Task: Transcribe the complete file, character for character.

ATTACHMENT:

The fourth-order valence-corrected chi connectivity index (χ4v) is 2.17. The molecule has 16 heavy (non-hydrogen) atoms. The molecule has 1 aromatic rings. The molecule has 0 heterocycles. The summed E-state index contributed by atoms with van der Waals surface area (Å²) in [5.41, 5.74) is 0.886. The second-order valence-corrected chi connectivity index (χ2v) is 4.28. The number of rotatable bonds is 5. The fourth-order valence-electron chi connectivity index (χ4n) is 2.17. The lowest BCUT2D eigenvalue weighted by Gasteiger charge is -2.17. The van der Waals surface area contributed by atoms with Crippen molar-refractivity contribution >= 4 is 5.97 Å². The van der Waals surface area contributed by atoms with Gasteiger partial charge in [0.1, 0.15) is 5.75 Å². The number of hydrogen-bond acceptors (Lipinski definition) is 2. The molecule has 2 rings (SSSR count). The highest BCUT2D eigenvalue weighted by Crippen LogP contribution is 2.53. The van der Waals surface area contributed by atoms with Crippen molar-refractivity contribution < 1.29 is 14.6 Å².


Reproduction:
The fourth-order valence-corrected chi connectivity index (χ4v) is 2.17. The molecule has 16 heavy (non-hydrogen) atoms. The molecule has 1 aromatic rings. The molecule has 0 heterocycles. The summed E-state index contributed by atoms with van der Waals surface area (Å²) in [5.41, 5.74) is 0.886. The second-order valence-corrected chi connectivity index (χ2v) is 4.28. The number of rotatable bonds is 5. The fourth-order valence-electron chi connectivity index (χ4n) is 2.17. The lowest BCUT2D eigenvalue weighted by Gasteiger charge is -2.17. The van der Waals surface area contributed by atoms with Crippen molar-refractivity contribution >= 4 is 5.97 Å². The van der Waals surface area contributed by atoms with Gasteiger partial charge in [0.1, 0.15) is 5.75 Å². The number of hydrogen-bond acceptors (Lipinski definition) is 2. The molecule has 2 rings (SSSR count). The highest BCUT2D eigenvalue weighted by Crippen LogP contribution is 2.53. The van der Waals surface area contributed by atoms with Crippen molar-refractivity contribution < 1.29 is 14.6 Å².